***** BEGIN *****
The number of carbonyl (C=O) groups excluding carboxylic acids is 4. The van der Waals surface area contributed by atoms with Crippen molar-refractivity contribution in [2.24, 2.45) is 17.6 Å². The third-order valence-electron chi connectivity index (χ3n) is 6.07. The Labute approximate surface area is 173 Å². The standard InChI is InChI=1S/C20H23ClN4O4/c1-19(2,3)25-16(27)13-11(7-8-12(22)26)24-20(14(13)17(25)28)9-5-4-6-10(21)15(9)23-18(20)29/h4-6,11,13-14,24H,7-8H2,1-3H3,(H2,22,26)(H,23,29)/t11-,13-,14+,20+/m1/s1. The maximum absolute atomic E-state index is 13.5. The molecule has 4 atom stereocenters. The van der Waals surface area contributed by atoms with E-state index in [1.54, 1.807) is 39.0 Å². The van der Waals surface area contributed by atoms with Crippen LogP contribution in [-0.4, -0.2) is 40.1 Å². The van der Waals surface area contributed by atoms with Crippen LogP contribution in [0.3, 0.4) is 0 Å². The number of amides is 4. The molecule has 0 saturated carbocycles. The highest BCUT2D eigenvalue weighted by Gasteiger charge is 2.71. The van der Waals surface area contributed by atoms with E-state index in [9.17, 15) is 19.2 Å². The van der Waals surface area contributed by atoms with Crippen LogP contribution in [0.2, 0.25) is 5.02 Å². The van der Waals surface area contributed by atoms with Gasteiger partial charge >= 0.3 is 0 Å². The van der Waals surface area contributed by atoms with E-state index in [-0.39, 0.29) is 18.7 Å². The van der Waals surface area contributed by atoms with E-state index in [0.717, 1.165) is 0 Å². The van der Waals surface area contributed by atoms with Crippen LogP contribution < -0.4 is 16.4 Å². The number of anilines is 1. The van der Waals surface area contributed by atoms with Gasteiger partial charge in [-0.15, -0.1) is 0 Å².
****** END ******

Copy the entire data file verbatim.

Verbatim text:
The number of carbonyl (C=O) groups excluding carboxylic acids is 4. The van der Waals surface area contributed by atoms with Crippen molar-refractivity contribution in [2.24, 2.45) is 17.6 Å². The third-order valence-electron chi connectivity index (χ3n) is 6.07. The Labute approximate surface area is 173 Å². The standard InChI is InChI=1S/C20H23ClN4O4/c1-19(2,3)25-16(27)13-11(7-8-12(22)26)24-20(14(13)17(25)28)9-5-4-6-10(21)15(9)23-18(20)29/h4-6,11,13-14,24H,7-8H2,1-3H3,(H2,22,26)(H,23,29)/t11-,13-,14+,20+/m1/s1. The maximum absolute atomic E-state index is 13.5. The molecule has 4 atom stereocenters. The van der Waals surface area contributed by atoms with E-state index in [1.54, 1.807) is 39.0 Å². The van der Waals surface area contributed by atoms with Crippen LogP contribution in [-0.4, -0.2) is 40.1 Å². The van der Waals surface area contributed by atoms with Crippen LogP contribution in [0.3, 0.4) is 0 Å². The number of amides is 4. The molecule has 0 saturated carbocycles. The highest BCUT2D eigenvalue weighted by Gasteiger charge is 2.71. The van der Waals surface area contributed by atoms with E-state index in [9.17, 15) is 19.2 Å². The van der Waals surface area contributed by atoms with Crippen LogP contribution in [0.2, 0.25) is 5.02 Å². The van der Waals surface area contributed by atoms with Gasteiger partial charge >= 0.3 is 0 Å². The van der Waals surface area contributed by atoms with E-state index in [-0.39, 0.29) is 18.7 Å². The van der Waals surface area contributed by atoms with E-state index in [0.717, 1.165) is 0 Å². The van der Waals surface area contributed by atoms with Crippen LogP contribution < -0.4 is 16.4 Å². The number of anilines is 1. The van der Waals surface area contributed by atoms with Gasteiger partial charge in [-0.15, -0.1) is 0 Å².